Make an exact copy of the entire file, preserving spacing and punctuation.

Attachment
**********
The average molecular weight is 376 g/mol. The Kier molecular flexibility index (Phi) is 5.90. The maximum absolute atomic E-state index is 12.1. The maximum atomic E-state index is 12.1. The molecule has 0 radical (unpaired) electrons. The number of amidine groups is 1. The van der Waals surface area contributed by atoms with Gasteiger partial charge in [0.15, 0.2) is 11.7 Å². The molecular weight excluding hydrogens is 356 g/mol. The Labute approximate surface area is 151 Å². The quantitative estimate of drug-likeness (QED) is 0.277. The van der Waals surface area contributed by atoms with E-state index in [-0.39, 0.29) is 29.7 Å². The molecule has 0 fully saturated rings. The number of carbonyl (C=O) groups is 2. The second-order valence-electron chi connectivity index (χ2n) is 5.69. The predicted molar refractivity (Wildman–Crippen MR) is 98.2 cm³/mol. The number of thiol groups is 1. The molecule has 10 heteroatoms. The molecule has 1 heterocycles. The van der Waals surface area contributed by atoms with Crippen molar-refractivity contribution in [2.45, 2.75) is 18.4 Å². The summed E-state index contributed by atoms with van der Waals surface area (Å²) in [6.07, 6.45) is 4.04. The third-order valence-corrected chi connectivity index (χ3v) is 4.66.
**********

The average molecular weight is 376 g/mol. The Kier molecular flexibility index (Phi) is 5.90. The maximum absolute atomic E-state index is 12.1. The maximum atomic E-state index is 12.1. The molecule has 0 radical (unpaired) electrons. The number of amidine groups is 1. The van der Waals surface area contributed by atoms with Gasteiger partial charge in [0.15, 0.2) is 11.7 Å². The molecular weight excluding hydrogens is 356 g/mol. The Labute approximate surface area is 151 Å². The quantitative estimate of drug-likeness (QED) is 0.277. The van der Waals surface area contributed by atoms with E-state index in [-0.39, 0.29) is 29.7 Å². The molecule has 0 fully saturated rings. The number of carbonyl (C=O) groups is 2. The second-order valence-electron chi connectivity index (χ2n) is 5.69. The predicted molar refractivity (Wildman–Crippen MR) is 98.2 cm³/mol. The number of thiol groups is 1. The molecule has 10 heteroatoms. The molecule has 1 heterocycles. The van der Waals surface area contributed by atoms with Crippen molar-refractivity contribution in [2.45, 2.75) is 18.4 Å². The summed E-state index contributed by atoms with van der Waals surface area (Å²) in [6.07, 6.45) is 4.04. The third-order valence-corrected chi connectivity index (χ3v) is 4.66.